Everything is for sale, and this summer’s Democratic National Convention in Denver is no exception.
More than four dozen national corporations have signed up as sponsors of the convention — everyone from Allstate to Xerox. And almost all of them have the same thing in common: They either have business with the federal government or they lobby on pending issues.
And that prompts a myriad of questions.
Are the big companies simply being good corporate citizens? Or are they looking for access — maybe not to the presidential nominee, but to members of Congress and party officials who can help make sure their issues get heard?
The answer is simple, said former Denver City Councilwoman Susan Barnes-Gelt: “It’s always about access.”
“Here’s the reality,” Barnes-Gelt said, “and this comes from the experience of an old fundraiser: The first people you go to for money are people who have an interest in making sure you’re in a decision-making position. And that’s true whether you’re the DNC, the president of the United States or the local city council person.”
To date, the Democratic National Convention Host Committee has lined up 56 corporate sponsors.
A few have local ties, like Qwest, Molson Coors and Vail Resorts. Others are huge national corporations, such as Anheuser-Busch, Union Pacific and 3M.
It is not a phenomenon unique to the Democrats or Denver. A slew of corporate donors have lined up for the Republican National Convention in Minneapolis, and 20 of them also are sponsoring the DNC.
They include companies like 3M, Allstate, AstraZeneca, AT&T, Burlington Northern Santa Fe Railway Co., Ford, Merck, Qwest, the Service Employees International Union, US Bank, Visa and Xcel Energy.
“Welcome to the American political system,” Barnes-Gelt said of the companies ponying up money on both sides of the aisle.
Chris Lopez of the Democratic National Convention Host Committee acknowledged that sponsors get “opportunities” that depend on the level of their support. Those opportunities can include tickets to events surrounding the convention and even access to the Pepsi Center itself, where the convention will be held.
The host committee does not have to file documents outlining the level of sponsorships until after the convention. But Lopez said the access goes up as the contributions do.
Massie Ritsch of the Center for Responsive Politics said corporations sponsor political conventions for the same reason they sponsor sporting events: to build goodwill. And at political conventions, executives get access to influential people, Ritsch said. “Corporations aren’t allowed to contribute directly to political parties or candidates’ campaigns, but they can subsidize the gatherings that show off a party’s candidate to American voters and get the candidate officially nominated,” Ritsch wrote in an e-mail interview.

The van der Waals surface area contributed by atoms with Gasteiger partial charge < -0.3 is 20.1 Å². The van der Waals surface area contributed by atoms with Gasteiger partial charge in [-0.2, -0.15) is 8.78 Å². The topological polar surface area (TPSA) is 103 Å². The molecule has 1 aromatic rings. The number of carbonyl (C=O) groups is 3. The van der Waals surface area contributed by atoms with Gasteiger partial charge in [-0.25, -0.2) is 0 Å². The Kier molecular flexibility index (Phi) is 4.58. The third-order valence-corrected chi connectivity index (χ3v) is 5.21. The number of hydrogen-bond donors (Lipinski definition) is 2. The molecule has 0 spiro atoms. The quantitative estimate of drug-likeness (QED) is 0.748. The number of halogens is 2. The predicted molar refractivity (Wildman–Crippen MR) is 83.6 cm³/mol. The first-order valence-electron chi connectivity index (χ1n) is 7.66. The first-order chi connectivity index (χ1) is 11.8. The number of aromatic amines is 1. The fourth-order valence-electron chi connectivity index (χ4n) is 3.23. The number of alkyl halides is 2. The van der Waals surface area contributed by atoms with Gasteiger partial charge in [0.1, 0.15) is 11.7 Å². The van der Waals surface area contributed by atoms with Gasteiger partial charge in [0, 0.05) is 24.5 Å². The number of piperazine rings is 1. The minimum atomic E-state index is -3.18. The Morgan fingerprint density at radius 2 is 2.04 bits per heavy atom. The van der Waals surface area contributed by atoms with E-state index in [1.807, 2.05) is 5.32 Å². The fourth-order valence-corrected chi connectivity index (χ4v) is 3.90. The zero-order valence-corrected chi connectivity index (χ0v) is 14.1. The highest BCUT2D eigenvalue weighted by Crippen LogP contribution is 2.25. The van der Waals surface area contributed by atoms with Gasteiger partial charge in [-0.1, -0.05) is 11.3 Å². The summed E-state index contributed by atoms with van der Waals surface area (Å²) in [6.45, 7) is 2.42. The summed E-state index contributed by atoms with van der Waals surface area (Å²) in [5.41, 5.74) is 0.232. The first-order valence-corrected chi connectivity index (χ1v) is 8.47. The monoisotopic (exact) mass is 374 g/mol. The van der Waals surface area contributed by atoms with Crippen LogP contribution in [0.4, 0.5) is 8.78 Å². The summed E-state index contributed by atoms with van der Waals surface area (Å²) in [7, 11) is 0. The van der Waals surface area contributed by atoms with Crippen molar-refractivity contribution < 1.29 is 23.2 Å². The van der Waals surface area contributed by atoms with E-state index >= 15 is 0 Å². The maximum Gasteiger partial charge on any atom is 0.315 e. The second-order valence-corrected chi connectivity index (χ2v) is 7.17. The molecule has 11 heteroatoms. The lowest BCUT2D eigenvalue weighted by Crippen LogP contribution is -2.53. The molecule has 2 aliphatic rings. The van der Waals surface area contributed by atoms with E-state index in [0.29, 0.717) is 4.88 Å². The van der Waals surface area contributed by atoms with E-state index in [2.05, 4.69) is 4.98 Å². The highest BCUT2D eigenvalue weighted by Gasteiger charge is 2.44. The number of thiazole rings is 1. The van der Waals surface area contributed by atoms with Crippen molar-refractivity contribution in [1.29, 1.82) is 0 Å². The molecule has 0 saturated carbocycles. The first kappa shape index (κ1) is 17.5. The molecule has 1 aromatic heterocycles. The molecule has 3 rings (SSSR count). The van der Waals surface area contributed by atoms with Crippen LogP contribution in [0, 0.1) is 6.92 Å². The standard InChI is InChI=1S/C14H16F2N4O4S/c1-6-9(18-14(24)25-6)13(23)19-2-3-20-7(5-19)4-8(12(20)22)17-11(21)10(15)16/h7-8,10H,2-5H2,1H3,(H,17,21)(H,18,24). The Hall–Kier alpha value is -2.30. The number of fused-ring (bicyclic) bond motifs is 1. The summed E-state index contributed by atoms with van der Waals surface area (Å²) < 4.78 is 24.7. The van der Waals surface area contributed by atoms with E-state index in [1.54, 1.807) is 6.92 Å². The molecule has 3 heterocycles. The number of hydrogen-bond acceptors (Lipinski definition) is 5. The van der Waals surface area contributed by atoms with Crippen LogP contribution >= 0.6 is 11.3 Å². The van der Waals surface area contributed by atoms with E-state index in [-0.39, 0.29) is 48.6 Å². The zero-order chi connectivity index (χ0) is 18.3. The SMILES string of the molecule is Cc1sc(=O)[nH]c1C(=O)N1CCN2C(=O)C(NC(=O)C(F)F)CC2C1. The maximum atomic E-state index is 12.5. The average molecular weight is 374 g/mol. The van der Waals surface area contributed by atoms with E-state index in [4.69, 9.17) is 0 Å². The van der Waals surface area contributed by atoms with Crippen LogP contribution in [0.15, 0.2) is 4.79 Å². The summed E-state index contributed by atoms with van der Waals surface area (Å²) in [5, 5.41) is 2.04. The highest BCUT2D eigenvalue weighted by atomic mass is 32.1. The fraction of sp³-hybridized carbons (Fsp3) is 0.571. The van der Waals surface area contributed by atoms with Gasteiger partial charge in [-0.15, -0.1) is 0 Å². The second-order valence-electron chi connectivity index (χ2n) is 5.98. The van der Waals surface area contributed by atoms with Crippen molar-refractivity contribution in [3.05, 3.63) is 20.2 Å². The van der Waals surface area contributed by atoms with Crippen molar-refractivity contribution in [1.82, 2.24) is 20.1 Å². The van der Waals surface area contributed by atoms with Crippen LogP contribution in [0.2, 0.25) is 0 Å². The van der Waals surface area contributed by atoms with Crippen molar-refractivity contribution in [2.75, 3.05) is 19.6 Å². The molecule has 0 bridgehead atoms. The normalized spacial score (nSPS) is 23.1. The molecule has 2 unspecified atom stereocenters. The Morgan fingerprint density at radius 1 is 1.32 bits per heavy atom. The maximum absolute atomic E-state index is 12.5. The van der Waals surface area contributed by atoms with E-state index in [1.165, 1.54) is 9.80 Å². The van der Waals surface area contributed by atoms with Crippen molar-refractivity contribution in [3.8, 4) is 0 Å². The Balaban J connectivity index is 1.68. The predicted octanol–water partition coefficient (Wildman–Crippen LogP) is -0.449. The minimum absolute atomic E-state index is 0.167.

“Money from these corporate donors helps the party, it helps the candidate, and to call it anything other than a campaign contribution is to make a distinction without a difference.”
Sens. Hillary Clinton and Barack Obama may be spending all their time talking about flag pins and the Iraq war, about a gas tax holiday and health care, but federal Lobbying Disclosure Act records show the companies sponsoring this summer’s convention in Denver have many other interests in Washington.
Qwest, for example, is interested in a rewrite of the 1996 Telecommunications Act. Molson Coors has an interest in tax policy, alcohol advertising and self- regulation, excise taxes on beer and other issues. Coca-Cola is looking at the Child Nutrition Promotion and School Lunch Protection Act of 2007 and other issues.
And on it goes — scores of issues the sponsors have lobbied on.
“Since the conventions are basically party functions, and the money goes to pay for what the party wants to do, in part these convention contributions are like campaign contributions,” said Steve Weissman of the Campaign Finance Institute. “And campaign contributions reinforce lobbying representations because you can get in much more easily to see somebody if you’re a donor.”
Weissman said he believes that convention sponsorships amount to contributions directly to political candidates.
“We have long made the point that even if some of these companies and individuals have in their mind that they are contributing to support the promotion of the local city, like Denver, that that may not be the only thing they have in their mind,” Weissman said. “And whatever they have in their mind, it will be something that can add to the bonds of gratitude of political candidates.
“After all, what is a convention but the largest political ad?”
(Kevin Vaughan and M.E. Sprengelmeyer write for the Rocky Mountain News)